“Honestly, Casey’s made my job really easy,” Hobbs said. “He’s fantastic.”

Hobbs, who pitched at Missouri from 1999-2002, is in his 15th season as a college coach.

“Casey’s probably the best catcher I’ve ever had a chance to work with,” Hobbs said. “He was probably ready for this whenever the opportunity came his way.

“He’s the kind of guy you could have thrown in as a freshman, and I think he would have been fine.”

Opitz was Arkansas’ backup catcher last season when junior Grant Koch — a fifth-round draft pick by the Pittsburgh Pirates — started 62 of 69 games and was voted by coaches to the SEC All-Defensive team while helping the Razorbacks reach the College World Series.

“Having a good catcher can make or break a team,” Arkansas closer Matt Cronin said. “Luckily for us, Casey stepped in right after Grant, so we’ve had two really good defensive catchers back to back.”

Opitz has allowed two passed balls — a low among catchers nationally who have played in 40 or more games — and he leads the SEC with four pickoffs. He has four errors and a .991 fielding percentage.

But it was Ole Miss junior Cooper Johnson, rather than Opitz, who was voted the catcher on the SEC’s All-Defensive team.

Johnson has thrown out 17 of 38 base runners attempting to steal (44.7%). He also has six passed balls and six errors for a .987 fielding percentage.

“Ole Miss’ catcher has got a tremendous arm, so a lot of people maybe were going off that,” Van Horn said. “But Casey’s defensive skills are second to none.”

Opitz is batting .257 with 2 home runs and 25 RBI, but he had game-winning hits against Missouri and Tennessee. In Arkansas’ 14-4 victory over LSU on May 9, he hit a two-run home run in the second inning to give the Razorbacks the lead for good at 3-2.

“Casey has done miracles for us this year on defense and offense,” Martin said. “That dude’s baseball IQ is just through the roof.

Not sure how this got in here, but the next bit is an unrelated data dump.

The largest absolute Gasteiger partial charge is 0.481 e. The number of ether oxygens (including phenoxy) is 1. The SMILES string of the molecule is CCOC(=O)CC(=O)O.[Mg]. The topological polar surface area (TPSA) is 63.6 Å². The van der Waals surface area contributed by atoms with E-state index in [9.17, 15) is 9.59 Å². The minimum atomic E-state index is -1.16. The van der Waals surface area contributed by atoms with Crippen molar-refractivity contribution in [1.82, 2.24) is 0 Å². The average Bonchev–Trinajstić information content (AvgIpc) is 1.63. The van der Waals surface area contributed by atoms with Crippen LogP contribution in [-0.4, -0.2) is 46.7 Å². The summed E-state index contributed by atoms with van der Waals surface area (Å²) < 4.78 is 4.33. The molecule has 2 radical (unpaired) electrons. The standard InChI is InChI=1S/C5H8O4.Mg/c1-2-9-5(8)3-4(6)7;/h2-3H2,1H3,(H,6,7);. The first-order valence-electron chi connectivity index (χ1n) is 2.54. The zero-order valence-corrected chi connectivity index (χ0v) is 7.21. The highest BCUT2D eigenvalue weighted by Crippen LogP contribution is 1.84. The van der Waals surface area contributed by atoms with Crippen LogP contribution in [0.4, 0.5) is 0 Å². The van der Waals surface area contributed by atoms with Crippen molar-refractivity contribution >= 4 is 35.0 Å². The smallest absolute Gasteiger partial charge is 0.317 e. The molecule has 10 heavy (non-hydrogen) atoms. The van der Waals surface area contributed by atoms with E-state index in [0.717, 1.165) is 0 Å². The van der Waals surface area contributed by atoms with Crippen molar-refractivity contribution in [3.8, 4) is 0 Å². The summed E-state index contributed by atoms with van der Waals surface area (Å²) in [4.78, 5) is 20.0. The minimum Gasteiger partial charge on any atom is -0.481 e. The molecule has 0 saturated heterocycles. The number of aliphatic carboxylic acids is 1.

“He’s a great leader behind the plate. What we’d do without him, I honestly don’t know.”

Opitz credits the pitchers for helping him throw out so many runners by not allowing them to get good jumps off first base.

“Our guys are veterans now,” Opitz said. “They know what to do with a runner on first. Coach Hobbs has been great with them all year, coaching them through that. They’re unbelievable at it.

“They do all the little things right. Mixing up when they’re throwing the ball in different counts. Slide steps.”

Van Horn and Hobbs allow Opitz to call most of the pitches.

“He has a real good feel for what hitters are thinking, where they’re standing on the plate,” Van Horn said. “We give him some options as far as calling pitches. We ask him what he sees.”

Hobbs said Opitz sits in when the coaches watch video of opposing hitters and takes part in scouting report meetings.

“Casey has a really good feel for what our pitching staff is capable of doing,” Hobbs said. “He has a good feel for how the game is going in terms of what other offenses are trying to do to attack our pitchers.

“You don’t have to worry about anything with Casey back there. He’s got a good handle on the whole thing.”

Opitz at a glance

COLLEGE Arkansas

CLASS Sophomore


HEIGHT/WEIGHT 5-11, 175 HOMETOWN Centennial, Colo. HIGH SCHOOL Heritage NOTEWORTHY Has thrown out 47.5% of base runners attempting to steal this season to lead the SEC. … Has 2 passed balls — the fewest nationally among catchers who have played 40 or more games — and 4 errors for a .991 field percentage. … Batting .257 with 2 home runs and 25 RBI. … As a freshman, backed up Grant Koch and played in 19 games, including 7 starts. … Threw out 6 of 13 would-be base stealers last season.